QUEBEC – Lawyer Maxime Roy called for a 30-day prison sentence or 150 hours of community work for Gabriel Nadeau-Dubois Friday at a pre-sentence hearing on Nadeau-Dubois’ contempt of court conviction.
Giuseppe Sciortino, representing Nadeau-Dubois, argued his client should not be sentenced to “even one hour in prison” saying imprisonment would make him a “scapegoat.”
If community work is imposed, Sciortino suggested no more than 20 hours, or perhaps a small fine, adding that the judge has the option of imposing no punishment as well.
Roy, representing Jean-François Morasse, said that an April video of a speech by Nadeau-Dubois denigrates the profession of law.
Morasse sought and won a contempt of court judgment against Nadeau-Dubois, arguing that by urging students to block access to his classroom during Quebec’s tuition dispute, the student representative defied a court injunction he won, allowing him to enter his class at Université Laval.
Roy had asked to show the video during the trial but Justice Denis Jacques of Superior Court agreed then with defence lawyer Giuseppe Sciortino that it was not admissible.
Jacques ruled Friday that at the pre-sentence stage, the video was admissible.
In his speech, Nadeau-Dubois – then the spokesperson for CLASSE – thanked then premier Jean Charest for giving students confidence in themselves by creating conditions for a student “strike.”
He also said students opposed to those who wanted to return to class had the right to block “those with parents rich enough to hire a lawyer.”
Nadeau-Dubois faces a maximum fine of $50,000 and a year in jail. He says he will seek an appeal.
His supporters have ponied up $85,300 for his legal costs after he asked the public for help to pay his fees.
Jacques said he would deliberate on the sentence, weighing “the facts and the law,” and would hand down his ruling soon.QUEBEC – Closing arguments begin Friday in the contempt of court case against Gabriel Nadeau-Dubois, following a complaint by Université Laval student Jean-François Morasse alleging the former student leader urged other students to stop Morasse from returning to class in May.
Morasse, who was enrolled in a plastic arts certificate program in Laval’s visual arts program, said in testimony that he left an April meeting of the student association called to vote in favour of strike action.
The strike vote was in protest against the Charest government’s plan to raise university tuition fees by $1,788 over five years.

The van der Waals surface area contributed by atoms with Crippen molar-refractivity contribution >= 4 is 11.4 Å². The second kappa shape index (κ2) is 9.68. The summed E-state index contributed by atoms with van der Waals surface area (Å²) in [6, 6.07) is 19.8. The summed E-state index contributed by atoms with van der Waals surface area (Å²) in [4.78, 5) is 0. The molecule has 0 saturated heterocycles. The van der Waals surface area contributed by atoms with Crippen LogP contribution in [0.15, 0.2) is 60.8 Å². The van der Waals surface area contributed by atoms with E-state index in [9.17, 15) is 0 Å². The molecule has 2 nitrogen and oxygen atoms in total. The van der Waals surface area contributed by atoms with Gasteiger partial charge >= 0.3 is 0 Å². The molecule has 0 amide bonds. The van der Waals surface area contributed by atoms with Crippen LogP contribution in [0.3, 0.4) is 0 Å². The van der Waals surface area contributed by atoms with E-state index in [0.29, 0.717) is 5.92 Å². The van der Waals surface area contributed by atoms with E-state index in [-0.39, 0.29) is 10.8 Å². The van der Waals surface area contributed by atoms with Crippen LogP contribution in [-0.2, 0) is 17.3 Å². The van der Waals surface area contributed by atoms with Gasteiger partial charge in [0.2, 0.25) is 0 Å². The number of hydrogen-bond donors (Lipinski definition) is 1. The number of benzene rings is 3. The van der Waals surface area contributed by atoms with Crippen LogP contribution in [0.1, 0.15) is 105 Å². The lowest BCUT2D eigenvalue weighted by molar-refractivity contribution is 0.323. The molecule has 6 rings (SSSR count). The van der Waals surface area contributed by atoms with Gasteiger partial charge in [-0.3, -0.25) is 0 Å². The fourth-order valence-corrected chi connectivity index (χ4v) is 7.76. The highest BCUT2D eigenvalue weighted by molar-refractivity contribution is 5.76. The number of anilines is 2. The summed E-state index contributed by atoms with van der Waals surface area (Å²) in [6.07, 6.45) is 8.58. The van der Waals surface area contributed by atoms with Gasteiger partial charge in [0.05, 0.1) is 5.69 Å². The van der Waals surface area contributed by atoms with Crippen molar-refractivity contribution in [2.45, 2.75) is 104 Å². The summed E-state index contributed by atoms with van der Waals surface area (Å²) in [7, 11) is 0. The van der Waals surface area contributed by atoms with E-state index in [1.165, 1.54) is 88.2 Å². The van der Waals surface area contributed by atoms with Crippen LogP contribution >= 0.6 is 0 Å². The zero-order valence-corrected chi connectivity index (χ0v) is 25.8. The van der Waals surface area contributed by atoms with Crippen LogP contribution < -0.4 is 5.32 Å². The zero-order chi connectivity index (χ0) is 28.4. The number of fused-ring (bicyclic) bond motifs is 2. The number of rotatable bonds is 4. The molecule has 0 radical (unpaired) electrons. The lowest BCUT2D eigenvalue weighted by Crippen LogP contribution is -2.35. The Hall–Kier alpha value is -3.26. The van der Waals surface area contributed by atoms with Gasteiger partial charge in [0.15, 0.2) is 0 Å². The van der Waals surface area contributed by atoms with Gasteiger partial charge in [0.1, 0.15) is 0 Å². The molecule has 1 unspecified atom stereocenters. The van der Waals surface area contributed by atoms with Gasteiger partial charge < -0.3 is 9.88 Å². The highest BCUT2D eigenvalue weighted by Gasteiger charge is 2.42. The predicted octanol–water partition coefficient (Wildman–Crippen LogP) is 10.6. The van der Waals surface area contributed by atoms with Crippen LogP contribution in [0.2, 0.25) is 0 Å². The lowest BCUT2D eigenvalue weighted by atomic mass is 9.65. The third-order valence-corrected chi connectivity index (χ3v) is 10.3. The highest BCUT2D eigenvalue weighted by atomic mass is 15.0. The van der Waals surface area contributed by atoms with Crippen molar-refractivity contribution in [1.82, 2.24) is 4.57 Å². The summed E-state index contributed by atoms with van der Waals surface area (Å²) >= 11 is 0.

Quebec’s new Parti Québécois government has cancelled the hike and will hold a summit in the new year on university funding and accessibility. Premier Pauline Marois has said she favours indexing tuition to the cost of living.
Nadeau-Dubois lost the first round Thursday when Justice Denis Jacques of Quebec Superior Court rejected a motion by Giuseppe Sciortino, the lawyer acting for Nadeau-Dubois, to throw out the case.
Sciortino argued that Nadeau-Dubois had to have “real personal knowledge” that the injunction had been issued and that since Nadeau-Dubois was not specifically named in the injunction, he was not bound by its terms.
Sciortino called one witness, Marie-Pier Bloquet, president of the Association des étudiants en arts plastiques de l’Université Laval, the student association named in the injunction.
He asked Bloquet whether she knew Nadeau-Dubois and whether he was made aware of the injunction. Bloquet answered no to both questions.
“There is no proof that he (Nadeau-Dubois) knew,” Sciortino said earlier, arguing that the case be thrown out.
“He had nothing to do with efforts to block access to the plastic arts faculty.”
Justice Jacques interrupted Sciortino several times as he tried to make his case, before establishing a link.
The judge noted that the Association des étudiants en arts plastiques de l’Université Laval belonged to the Coalition large de l’Association syndicale pour une solidarité étudiante, and that Nadeau-Dubois was a spokesperson for the CLASSE.
The court viewed a video of an RDI interview with Léo Bureau-Blouin, then a student leader, now a Parti Québécois MNA, and Nadeau-Dubois.
In the interview discussing the student strike, or boycott, the two answer questions about the state of negotiations and the length of the conflict.
Nadeau-Dubois says at one point that it is “totally legitimate” for students to picket classes, preventing others from entering.
Sciortino maintained that Nadeau-Dubois in the RDI interview was not addressing the case of Morasse, who testified that he has received “threats and insults.”
When Sciortino asked Morasse if he knew whether Nadeau-Dubois was aware of his injunction, Morasse answered he had “no reason to think he knew or did not know.”
Responding to Sciortino’s arguments, Maxime Roy, the lawyer representing Morasse, accused him of “intellectual dishonesty” for trying to say Nadeau-Dubois was unaware of the injunction.
“He is named,” Roy said. “He can’t use the argument: ‘I did not know.'”
Earlier, Nadeau-Dubois told reporters: “I’m here today to prove the fact that I am innocent.
“I cannot deny that I said what I said,” he added.
“What we will say is that it does not constitute contempt of court, that it was an opinion, that it was the opinion of a student spokesman.
“It was not a voluntary attempt to block the course of justice.”